INDIA’S PUNJAB TO BE A DESERT SOON, MAY NO LONGER FEED THE NATION
WATER GUZZLER RICE IS THE CULPRIT, ONE KILOGRAM TAKES 3,367 LITERS OF WATER
Ever imagined Asia’s food bowl, land of lush green fields, Punjab will soon have sand dunes all over. As the environmental experts say, this transformation would take place in just a short span of 15 years times.
Fearing worst ever the ecological disaster in this part of the world because of degradation of agricultural areas may become a severe problem, the government of India has started a survey to know how much water state’s has under the ground, by mapping of aquifers the underground beds or layer yielding groundwater, up to 300 meters deep.
Many of original natives of this area who have migrated to other countries may not find the lush green fields when they visit home next time.
What is contributing to the loss is water guzzling rice grown over 75 lakh acres every year. The colossal loss of water could be imagined from the fact that a kilogram of rice requires 3,367 litres of water and by an estimate every year 12,000 million kilograms of rice grows in the state. The water consumed in growing the amount of rice can be imagined: 40,404,000 million litres.
Data from the department of agriculture shows that of 35.78 billion cubic metre water extracted from the ground, 96.65% water is used to grow paddy, while 0.53% is used by industry, and 2.82% is used for domestic purposes.
Punjab is one of the biggest producers of wheat and paddy contributing upto 60 percent of country’s total food requirement. After it exhaust its water, it would not be able to grow any crop
The state agriculture department forecasts that if the rate of fall continues, water up to the depth of 100 meter will finish in 12 years while the water available at 300 meters will finish in 20-25 years. Pulling out water from lower levels would not be practically possible to irrigate the fields, says the experts.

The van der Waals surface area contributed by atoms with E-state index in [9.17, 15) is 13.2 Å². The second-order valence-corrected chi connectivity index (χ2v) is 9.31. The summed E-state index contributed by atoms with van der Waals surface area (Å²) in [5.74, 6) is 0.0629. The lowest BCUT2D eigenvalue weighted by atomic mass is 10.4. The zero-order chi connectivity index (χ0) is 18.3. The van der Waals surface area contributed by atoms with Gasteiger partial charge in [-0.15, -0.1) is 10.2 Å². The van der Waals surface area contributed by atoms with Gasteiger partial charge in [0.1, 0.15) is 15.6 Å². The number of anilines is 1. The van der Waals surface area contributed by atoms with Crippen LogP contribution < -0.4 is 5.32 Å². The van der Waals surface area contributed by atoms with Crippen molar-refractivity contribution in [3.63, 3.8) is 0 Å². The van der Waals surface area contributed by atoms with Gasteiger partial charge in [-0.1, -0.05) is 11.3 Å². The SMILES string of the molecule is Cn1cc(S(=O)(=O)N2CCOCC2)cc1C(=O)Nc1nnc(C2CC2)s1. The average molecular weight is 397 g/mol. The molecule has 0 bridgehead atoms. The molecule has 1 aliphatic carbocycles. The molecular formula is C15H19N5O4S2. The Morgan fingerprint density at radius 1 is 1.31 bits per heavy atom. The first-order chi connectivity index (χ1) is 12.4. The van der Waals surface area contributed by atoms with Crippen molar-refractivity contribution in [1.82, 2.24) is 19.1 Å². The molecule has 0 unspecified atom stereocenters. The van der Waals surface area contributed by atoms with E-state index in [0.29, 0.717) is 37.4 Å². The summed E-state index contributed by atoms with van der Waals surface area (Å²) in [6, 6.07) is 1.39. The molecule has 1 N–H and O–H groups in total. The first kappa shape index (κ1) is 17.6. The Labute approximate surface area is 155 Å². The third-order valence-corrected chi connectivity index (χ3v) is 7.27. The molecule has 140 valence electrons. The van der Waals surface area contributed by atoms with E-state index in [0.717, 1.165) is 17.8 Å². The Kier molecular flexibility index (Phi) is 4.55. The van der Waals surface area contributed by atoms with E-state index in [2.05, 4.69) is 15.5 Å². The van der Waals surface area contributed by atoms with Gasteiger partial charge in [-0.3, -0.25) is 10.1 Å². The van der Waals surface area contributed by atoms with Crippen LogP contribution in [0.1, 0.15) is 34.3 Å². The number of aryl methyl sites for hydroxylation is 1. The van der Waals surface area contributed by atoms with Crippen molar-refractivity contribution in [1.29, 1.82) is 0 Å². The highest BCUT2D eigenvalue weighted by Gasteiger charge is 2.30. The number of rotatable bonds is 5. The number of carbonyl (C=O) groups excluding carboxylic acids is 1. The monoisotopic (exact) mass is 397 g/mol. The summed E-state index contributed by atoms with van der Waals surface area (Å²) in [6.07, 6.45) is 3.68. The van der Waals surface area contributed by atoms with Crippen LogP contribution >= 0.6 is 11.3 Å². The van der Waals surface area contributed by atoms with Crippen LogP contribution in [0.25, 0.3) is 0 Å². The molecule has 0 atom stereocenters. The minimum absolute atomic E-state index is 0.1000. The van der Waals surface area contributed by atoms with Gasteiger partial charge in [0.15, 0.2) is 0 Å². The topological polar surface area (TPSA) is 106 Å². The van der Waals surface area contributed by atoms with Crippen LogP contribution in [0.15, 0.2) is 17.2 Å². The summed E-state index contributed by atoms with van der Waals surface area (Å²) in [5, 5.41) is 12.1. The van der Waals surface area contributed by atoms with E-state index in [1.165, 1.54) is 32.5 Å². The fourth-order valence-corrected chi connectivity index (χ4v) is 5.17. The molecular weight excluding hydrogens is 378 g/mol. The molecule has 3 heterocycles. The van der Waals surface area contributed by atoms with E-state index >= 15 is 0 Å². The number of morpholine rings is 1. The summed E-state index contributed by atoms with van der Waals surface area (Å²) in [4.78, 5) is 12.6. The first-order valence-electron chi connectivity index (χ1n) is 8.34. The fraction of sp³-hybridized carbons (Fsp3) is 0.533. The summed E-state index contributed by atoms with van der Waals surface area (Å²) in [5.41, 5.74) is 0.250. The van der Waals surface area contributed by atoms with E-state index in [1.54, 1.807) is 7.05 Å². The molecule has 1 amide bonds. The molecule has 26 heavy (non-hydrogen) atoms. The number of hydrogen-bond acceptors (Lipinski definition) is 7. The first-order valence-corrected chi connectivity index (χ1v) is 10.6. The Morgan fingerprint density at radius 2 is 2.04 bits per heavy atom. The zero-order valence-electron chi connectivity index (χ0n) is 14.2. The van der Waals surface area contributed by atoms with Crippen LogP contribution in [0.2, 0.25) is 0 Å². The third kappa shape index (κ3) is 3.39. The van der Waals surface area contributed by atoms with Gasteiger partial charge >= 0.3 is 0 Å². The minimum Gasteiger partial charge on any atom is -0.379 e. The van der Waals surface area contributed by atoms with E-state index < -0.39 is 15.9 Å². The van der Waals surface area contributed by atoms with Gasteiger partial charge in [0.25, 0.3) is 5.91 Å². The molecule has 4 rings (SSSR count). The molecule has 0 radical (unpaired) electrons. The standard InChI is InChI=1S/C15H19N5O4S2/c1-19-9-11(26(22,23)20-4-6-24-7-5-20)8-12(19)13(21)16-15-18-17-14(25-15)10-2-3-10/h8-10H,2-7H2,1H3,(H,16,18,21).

Different national and state level agencies have already predicted a grim scenario for Punjab, with over a majority of the state four-fifth over-exploiting its sub soil water.
If the annual rate of fall in sub soil water, currently 51 centimeters every per year, continues, the state would empty all its water reserves soon, turning the country’s food bowl into a desert. From being a food producer, the state would become a consumer.
According to a study by the Central Ground Water Board of the country, 10 districts: Bathinda, Hoshiarpur, Jalandhar, Moga, Pathankot, and Patiala are the worst affected. Here, the fall is very severe, nearly one metre a year. The fall is evident from the fact that tubewells in these districts are dug as deep as 300 feet to get water fit for irrigation.
Adding to the worry is 1.3 million tubewells in the state for which farmers are getting free electricity these tubewells keeps digging out subsoil water during parched weather of June and July when heat and evaporation is at peak. Three-fourth of Punjab is dependent on subsoil water for agriculture and one-fourth on the canal water.
“We don’t want to come at a juncture where there is no groundwater left. It’s a matter of livelihood, so to save ourselves from the ensuing crisis, we have started mapping of the subsoil water, particularly in Punjab and Haryana, which are food bowls of the country,” said a functionary of central ground water board as head of the study. He said by using aquifer maps, it coiuld be explained to farmers that depleting water table and ask them to look for an alternative to water-guzzling paddy. Gamma mapping and electrical resistance techniques are used to study the amount of water under the soil.
The government agencies have been continuously measuring the groundwater level, but it for the first time that mapping is being undertaken to quantify the available groundwater resources. It will give block-wise figures so conservation plans and crop patterns could be planned.
The groundwater depletion in Punjab was 55 centimetre in 2015. As per seasonal fluctuations recorded by the CGWB between January and May, 2016, 73% of wells monitored — covering 60% area of Punjab — witnessed a fall in the water level. Barring some isolated pockets, the water table goes down by 2 meters in the state annually. Figures by the National Aeronautics and Space Administration of the United States of America, the groundwater level in the state is depleting at an average of one metre every three years.